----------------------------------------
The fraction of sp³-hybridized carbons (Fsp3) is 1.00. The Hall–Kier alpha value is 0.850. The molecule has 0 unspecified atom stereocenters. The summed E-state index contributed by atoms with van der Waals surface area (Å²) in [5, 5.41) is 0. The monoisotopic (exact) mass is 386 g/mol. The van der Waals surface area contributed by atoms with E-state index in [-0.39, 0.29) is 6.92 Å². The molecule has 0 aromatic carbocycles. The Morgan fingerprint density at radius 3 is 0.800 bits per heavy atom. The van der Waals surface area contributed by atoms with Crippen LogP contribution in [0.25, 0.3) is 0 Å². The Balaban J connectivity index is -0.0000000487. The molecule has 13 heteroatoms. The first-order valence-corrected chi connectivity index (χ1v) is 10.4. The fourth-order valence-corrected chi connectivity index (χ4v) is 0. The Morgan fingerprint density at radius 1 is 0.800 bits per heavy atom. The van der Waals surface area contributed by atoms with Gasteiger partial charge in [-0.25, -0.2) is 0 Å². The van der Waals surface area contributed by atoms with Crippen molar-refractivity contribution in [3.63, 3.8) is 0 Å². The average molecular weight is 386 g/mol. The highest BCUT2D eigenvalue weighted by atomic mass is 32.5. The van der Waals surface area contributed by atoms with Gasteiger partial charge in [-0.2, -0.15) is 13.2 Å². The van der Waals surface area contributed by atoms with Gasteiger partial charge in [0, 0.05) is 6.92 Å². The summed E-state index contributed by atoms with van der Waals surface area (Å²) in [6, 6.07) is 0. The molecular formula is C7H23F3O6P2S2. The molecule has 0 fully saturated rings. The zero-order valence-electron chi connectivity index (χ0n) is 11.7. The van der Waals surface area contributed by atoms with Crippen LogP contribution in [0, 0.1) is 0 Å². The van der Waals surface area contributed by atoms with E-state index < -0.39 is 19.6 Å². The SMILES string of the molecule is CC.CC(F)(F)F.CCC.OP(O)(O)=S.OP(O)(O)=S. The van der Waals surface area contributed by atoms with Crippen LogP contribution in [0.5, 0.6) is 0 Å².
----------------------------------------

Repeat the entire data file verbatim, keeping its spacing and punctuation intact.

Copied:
The fraction of sp³-hybridized carbons (Fsp3) is 1.00. The Hall–Kier alpha value is 0.850. The molecule has 0 unspecified atom stereocenters. The summed E-state index contributed by atoms with van der Waals surface area (Å²) in [5, 5.41) is 0. The monoisotopic (exact) mass is 386 g/mol. The van der Waals surface area contributed by atoms with E-state index in [-0.39, 0.29) is 6.92 Å². The molecule has 0 aromatic carbocycles. The Morgan fingerprint density at radius 3 is 0.800 bits per heavy atom. The van der Waals surface area contributed by atoms with Crippen LogP contribution in [0.25, 0.3) is 0 Å². The Balaban J connectivity index is -0.0000000487. The molecule has 13 heteroatoms. The first-order valence-corrected chi connectivity index (χ1v) is 10.4. The fourth-order valence-corrected chi connectivity index (χ4v) is 0. The Morgan fingerprint density at radius 1 is 0.800 bits per heavy atom. The van der Waals surface area contributed by atoms with Gasteiger partial charge in [-0.25, -0.2) is 0 Å². The van der Waals surface area contributed by atoms with Crippen molar-refractivity contribution in [3.63, 3.8) is 0 Å². The average molecular weight is 386 g/mol. The highest BCUT2D eigenvalue weighted by atomic mass is 32.5. The van der Waals surface area contributed by atoms with Gasteiger partial charge in [-0.2, -0.15) is 13.2 Å². The van der Waals surface area contributed by atoms with Gasteiger partial charge in [0, 0.05) is 6.92 Å². The summed E-state index contributed by atoms with van der Waals surface area (Å²) in [6, 6.07) is 0. The molecular formula is C7H23F3O6P2S2. The molecule has 0 fully saturated rings. The zero-order valence-electron chi connectivity index (χ0n) is 11.7. The van der Waals surface area contributed by atoms with Crippen LogP contribution in [0, 0.1) is 0 Å². The van der Waals surface area contributed by atoms with E-state index < -0.39 is 19.6 Å². The SMILES string of the molecule is CC.CC(F)(F)F.CCC.OP(O)(O)=S.OP(O)(O)=S. The van der Waals surface area contributed by atoms with Crippen LogP contribution in [0.5, 0.6) is 0 Å².